In 1994 Wired magazine ran a short story entitled “Hack the spew” . This was back when Wired was actually cutting edge and not the insufferable Silicon Valley stroke job it became after Conde Naste acquired it. In it our antihero “Stark” finds himself inexplicably recruited as a kind of data scout, looking for viable consumer trends emerging from the fully immersive, all encompassing data field known as “The Spew”.
“When a schmo buys something on the I-way it goes into his Profile, and if it happens to be something that he recently saw advertised there, we call that interesting, and when he uses the I-way to phone his friends and family, we Profile Auditors can navigate his social web out to a gazillion fractal iterations, the friends of his friends of his friends of his friends, what they buy and what they watch and if there’s a correlation.”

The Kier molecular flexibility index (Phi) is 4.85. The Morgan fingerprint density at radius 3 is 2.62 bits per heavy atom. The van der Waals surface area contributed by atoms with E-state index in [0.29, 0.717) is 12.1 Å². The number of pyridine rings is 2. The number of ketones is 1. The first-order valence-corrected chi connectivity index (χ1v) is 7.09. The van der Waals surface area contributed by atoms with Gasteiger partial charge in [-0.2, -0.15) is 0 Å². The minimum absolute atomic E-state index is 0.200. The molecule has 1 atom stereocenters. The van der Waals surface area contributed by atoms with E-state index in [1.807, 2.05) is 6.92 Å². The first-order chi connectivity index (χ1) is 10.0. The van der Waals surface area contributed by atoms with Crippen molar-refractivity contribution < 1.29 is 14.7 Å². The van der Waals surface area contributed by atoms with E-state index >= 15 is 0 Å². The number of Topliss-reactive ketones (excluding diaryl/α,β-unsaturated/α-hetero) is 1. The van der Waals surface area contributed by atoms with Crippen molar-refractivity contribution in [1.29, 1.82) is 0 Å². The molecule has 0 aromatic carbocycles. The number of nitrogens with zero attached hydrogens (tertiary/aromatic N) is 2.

The Spew of course, was the near future analogy of where the internet was headed, and when I went looking to link to it for this post, the piece turned out to be written by none other than Neal Stephenson. That means I read “Hack The Spew” and it made an impression on me before I even knew who Stephenson was or perhaps was on his way to becoming. Few would argue that Stephenson has a gift for seeing the general ambience of our oncoming future. Cryptonomiconuncannily anticipated the impetus toward crypto-currencies; the current systemic dysfunction of national sovereignty worldwide was foretold in Snow Crash; so it follows that all this will likely culminate in something that resembles The Diamond Age. Read on